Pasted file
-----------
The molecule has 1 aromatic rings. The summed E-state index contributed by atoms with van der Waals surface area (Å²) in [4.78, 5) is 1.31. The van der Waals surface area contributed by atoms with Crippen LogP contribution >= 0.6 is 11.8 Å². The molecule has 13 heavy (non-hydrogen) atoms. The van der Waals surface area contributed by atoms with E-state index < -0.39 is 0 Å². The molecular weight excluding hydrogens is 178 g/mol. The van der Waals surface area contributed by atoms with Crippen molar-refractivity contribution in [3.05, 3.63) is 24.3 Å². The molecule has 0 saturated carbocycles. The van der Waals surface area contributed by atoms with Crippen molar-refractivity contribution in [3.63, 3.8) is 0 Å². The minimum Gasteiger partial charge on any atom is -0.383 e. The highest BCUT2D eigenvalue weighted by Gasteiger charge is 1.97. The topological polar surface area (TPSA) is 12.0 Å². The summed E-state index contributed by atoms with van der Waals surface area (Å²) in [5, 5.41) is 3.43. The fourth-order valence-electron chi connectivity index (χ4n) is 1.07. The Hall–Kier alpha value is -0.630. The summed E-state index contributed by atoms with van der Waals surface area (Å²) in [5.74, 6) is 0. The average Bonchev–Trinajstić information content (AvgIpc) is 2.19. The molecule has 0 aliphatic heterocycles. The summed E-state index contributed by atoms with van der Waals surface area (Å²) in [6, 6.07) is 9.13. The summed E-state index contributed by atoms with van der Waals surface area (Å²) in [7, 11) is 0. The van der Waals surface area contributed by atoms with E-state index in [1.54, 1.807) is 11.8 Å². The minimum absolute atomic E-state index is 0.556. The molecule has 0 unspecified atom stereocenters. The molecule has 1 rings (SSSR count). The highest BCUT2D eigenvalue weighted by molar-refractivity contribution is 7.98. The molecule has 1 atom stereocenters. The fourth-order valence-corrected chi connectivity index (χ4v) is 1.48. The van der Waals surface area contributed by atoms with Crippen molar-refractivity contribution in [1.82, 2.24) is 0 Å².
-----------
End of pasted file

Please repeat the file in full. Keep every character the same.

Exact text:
The molecule has 1 aromatic rings. The summed E-state index contributed by atoms with van der Waals surface area (Å²) in [4.78, 5) is 1.31. The van der Waals surface area contributed by atoms with Crippen LogP contribution >= 0.6 is 11.8 Å². The molecule has 13 heavy (non-hydrogen) atoms. The van der Waals surface area contributed by atoms with E-state index < -0.39 is 0 Å². The molecular weight excluding hydrogens is 178 g/mol. The van der Waals surface area contributed by atoms with Crippen molar-refractivity contribution in [3.05, 3.63) is 24.3 Å². The molecule has 0 saturated carbocycles. The van der Waals surface area contributed by atoms with Crippen molar-refractivity contribution in [3.63, 3.8) is 0 Å². The minimum Gasteiger partial charge on any atom is -0.383 e. The highest BCUT2D eigenvalue weighted by Gasteiger charge is 1.97. The topological polar surface area (TPSA) is 12.0 Å². The summed E-state index contributed by atoms with van der Waals surface area (Å²) in [5, 5.41) is 3.43. The fourth-order valence-electron chi connectivity index (χ4n) is 1.07. The Hall–Kier alpha value is -0.630. The summed E-state index contributed by atoms with van der Waals surface area (Å²) in [5.74, 6) is 0. The average Bonchev–Trinajstić information content (AvgIpc) is 2.19. The molecule has 0 aliphatic heterocycles. The summed E-state index contributed by atoms with van der Waals surface area (Å²) in [6, 6.07) is 9.13. The summed E-state index contributed by atoms with van der Waals surface area (Å²) in [7, 11) is 0. The van der Waals surface area contributed by atoms with E-state index in [1.54, 1.807) is 11.8 Å². The minimum absolute atomic E-state index is 0.556. The molecule has 0 unspecified atom stereocenters. The molecule has 1 rings (SSSR count). The highest BCUT2D eigenvalue weighted by molar-refractivity contribution is 7.98. The molecule has 1 atom stereocenters. The fourth-order valence-corrected chi connectivity index (χ4v) is 1.48. The van der Waals surface area contributed by atoms with Crippen molar-refractivity contribution in [1.82, 2.24) is 0 Å².